here’s exactly how small your carbon footprint will have to be to save the planet

New analysis published by Carbon Brief has revealed that kids born today will have tiny carbon budgets.

by Alim Kheraj
10 April 2019, 11:47am

This article originally appeared on i-D UK.

More great news for the planet today. According to new analysis published by climate analysts Carbon Brief, kids born in 2019 will have to drastically decrease their carbon footprints in order to help counter the disastrous effects of climate change.

As reported by The Guardian, those born in 2017 will have a 90% lower carbon budget than baby boomers born in 1950. This involves cutting global emissions from energy, transport and food farming and consumption if the Paris Agreement goals of limiting global warming to below the ideal increase of 1.5C.

While those born in 1950 had a lifetime CO2 allowance of 794 tonnes, people born in 2017 can, on average, only emit an eighth of that number if the planet’s temperature is to rise by only 1.5C, the minimum needed to prevent climate apocalypse. It’s a prime example of why the school protests regarding governmental and commercial inaction surrounding climate change are so important. To help figure out your own carbon budget, Carbon Brief have created an interactive graph which you can use here.

Speaking to The Guardian, Jake Woodier at the UK Student Climate Network said that it was the duty of those in power and business leaders who have “benefited from a much higher lifetime carbon budget” to act. “Without appropriate action, those in power are sacrificing our tomorrow for their today,” he said.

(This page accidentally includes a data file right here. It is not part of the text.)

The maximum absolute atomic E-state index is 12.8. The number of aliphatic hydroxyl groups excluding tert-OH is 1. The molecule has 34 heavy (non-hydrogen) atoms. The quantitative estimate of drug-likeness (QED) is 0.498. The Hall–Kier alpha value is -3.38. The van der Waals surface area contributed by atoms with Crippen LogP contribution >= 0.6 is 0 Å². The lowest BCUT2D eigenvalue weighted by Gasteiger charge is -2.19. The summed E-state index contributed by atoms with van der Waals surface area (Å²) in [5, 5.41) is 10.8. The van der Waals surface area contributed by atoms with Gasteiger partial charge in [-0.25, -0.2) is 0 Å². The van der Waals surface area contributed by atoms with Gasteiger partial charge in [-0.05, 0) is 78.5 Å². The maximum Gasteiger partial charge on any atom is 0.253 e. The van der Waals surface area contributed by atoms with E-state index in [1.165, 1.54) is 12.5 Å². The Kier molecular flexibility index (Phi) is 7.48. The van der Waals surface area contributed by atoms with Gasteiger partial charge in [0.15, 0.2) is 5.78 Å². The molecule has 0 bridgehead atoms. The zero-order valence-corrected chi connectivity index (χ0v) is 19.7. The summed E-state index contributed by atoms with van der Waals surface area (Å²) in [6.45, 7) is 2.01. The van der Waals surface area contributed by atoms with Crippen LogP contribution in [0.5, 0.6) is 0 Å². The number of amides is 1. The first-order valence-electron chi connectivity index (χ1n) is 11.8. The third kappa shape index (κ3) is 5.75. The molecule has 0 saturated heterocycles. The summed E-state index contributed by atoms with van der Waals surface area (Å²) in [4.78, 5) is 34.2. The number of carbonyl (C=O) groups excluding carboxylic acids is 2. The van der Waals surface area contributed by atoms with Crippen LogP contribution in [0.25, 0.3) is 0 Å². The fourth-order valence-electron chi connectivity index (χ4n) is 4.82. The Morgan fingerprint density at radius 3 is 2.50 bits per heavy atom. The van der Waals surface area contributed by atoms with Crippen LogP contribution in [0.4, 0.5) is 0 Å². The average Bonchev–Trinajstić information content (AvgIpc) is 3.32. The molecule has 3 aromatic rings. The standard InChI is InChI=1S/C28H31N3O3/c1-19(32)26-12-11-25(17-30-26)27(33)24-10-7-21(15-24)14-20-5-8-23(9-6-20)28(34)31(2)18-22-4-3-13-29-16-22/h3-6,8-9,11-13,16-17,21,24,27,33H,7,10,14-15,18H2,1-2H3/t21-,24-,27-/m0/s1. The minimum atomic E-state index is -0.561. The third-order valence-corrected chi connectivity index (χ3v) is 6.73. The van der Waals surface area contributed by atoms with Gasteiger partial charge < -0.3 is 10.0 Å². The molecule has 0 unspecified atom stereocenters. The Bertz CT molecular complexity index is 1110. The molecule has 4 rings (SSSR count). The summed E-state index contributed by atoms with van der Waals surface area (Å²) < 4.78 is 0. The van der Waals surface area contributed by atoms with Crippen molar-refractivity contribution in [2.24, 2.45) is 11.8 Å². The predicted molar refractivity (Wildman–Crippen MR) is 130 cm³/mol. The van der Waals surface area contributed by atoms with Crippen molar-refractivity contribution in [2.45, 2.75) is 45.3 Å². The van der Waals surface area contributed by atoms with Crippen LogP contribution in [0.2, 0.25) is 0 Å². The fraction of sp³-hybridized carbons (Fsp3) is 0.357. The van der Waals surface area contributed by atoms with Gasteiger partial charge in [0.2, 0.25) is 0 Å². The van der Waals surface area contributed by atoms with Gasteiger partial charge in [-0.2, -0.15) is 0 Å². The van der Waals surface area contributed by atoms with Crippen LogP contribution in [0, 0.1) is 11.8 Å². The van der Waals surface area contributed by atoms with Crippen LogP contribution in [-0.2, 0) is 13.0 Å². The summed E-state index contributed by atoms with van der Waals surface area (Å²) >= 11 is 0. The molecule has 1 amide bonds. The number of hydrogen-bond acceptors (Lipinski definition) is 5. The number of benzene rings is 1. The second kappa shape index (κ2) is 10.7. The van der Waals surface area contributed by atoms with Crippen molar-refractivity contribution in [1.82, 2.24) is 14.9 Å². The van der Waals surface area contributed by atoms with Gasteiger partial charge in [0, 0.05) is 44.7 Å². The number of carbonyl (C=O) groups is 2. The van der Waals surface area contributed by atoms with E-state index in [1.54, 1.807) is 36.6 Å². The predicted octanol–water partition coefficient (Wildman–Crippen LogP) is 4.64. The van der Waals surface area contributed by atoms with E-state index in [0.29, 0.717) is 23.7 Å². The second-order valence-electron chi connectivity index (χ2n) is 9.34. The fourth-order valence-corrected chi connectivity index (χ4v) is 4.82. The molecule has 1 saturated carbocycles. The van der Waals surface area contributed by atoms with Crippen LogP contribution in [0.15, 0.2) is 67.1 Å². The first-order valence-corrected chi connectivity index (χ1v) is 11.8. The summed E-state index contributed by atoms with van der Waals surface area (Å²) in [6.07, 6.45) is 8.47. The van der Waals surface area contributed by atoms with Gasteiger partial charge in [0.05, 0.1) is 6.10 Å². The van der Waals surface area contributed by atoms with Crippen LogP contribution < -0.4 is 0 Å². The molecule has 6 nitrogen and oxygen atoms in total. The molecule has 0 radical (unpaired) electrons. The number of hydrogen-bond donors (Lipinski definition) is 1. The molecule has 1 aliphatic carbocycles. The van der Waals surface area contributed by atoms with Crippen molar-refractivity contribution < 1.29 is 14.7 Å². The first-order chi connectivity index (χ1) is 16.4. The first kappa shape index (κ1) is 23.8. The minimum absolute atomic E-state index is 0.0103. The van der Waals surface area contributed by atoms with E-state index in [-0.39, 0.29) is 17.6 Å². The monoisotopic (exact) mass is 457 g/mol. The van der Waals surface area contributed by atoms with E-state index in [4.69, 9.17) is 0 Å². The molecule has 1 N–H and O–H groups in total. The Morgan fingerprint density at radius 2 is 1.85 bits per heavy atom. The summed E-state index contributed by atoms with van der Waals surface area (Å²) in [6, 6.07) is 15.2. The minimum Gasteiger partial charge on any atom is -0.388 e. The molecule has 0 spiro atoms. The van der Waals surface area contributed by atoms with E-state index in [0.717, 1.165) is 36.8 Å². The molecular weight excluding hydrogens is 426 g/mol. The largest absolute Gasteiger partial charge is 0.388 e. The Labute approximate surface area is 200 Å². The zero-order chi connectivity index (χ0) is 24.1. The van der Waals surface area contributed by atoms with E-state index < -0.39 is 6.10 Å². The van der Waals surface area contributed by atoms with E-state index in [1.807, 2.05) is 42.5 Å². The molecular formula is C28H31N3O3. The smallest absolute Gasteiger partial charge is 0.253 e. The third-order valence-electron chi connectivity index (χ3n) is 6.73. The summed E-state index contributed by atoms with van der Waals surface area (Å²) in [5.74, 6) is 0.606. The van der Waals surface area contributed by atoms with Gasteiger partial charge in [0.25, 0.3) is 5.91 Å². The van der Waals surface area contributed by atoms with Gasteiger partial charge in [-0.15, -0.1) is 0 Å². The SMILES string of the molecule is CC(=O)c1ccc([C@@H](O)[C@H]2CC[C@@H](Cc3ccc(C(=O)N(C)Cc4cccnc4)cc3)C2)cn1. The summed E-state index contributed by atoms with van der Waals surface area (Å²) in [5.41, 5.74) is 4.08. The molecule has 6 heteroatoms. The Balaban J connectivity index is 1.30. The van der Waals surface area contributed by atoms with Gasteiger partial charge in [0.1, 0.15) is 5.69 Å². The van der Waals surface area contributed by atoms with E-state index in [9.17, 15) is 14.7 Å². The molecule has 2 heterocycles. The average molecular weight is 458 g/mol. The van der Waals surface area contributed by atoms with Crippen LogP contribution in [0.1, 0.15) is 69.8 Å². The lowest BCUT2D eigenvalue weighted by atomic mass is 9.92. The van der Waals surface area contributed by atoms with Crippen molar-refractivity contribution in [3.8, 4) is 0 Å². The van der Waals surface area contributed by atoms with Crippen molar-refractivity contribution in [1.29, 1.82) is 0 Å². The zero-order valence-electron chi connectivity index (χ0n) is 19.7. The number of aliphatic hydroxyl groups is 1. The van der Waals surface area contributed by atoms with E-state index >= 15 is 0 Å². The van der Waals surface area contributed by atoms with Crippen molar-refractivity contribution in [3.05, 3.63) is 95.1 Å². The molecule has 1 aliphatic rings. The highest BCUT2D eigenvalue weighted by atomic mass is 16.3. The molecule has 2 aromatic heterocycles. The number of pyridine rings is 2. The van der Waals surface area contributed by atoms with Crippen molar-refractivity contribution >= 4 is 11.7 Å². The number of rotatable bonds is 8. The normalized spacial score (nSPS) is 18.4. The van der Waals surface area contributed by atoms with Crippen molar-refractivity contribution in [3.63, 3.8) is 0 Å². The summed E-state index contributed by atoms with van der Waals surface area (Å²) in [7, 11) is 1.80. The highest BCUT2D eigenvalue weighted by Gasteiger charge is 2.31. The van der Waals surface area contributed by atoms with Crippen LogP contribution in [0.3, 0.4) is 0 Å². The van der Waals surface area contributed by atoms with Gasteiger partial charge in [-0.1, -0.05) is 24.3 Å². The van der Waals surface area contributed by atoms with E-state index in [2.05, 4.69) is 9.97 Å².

Naturally, there is a disparity between countries when it comes to the amount of carbon emissions per person. In America, the average citizen uses 16.9 tonnes per year, while in India that number is dramatically lower at 1.9 tonnes.

According to Carbon Brief, while there are two approaches to reducing carbon footprints that factor in this disparity, the most effective way would be to create a global carbon budget for each citizen across the world. This means that those born in 2017 would have an even lower lifetime carbon budget than 86 tonnes. However, in their report, Carbon Brief note that, given the disparity between countries, this might be hard to achieve as emissions in the United States “would need to fall rapidly towards the global average while those in India would immediately rise”.

Either way, the analysis shows the complacency when it comes to previous generations and their carbon usage while highlighting just how work needs to be done to save the planet from the cataclysmic repercussions of climate change. To read the full report and see Carbon Brief’s methodology, visit their website

This article originally appeared on i-D UK.

climate change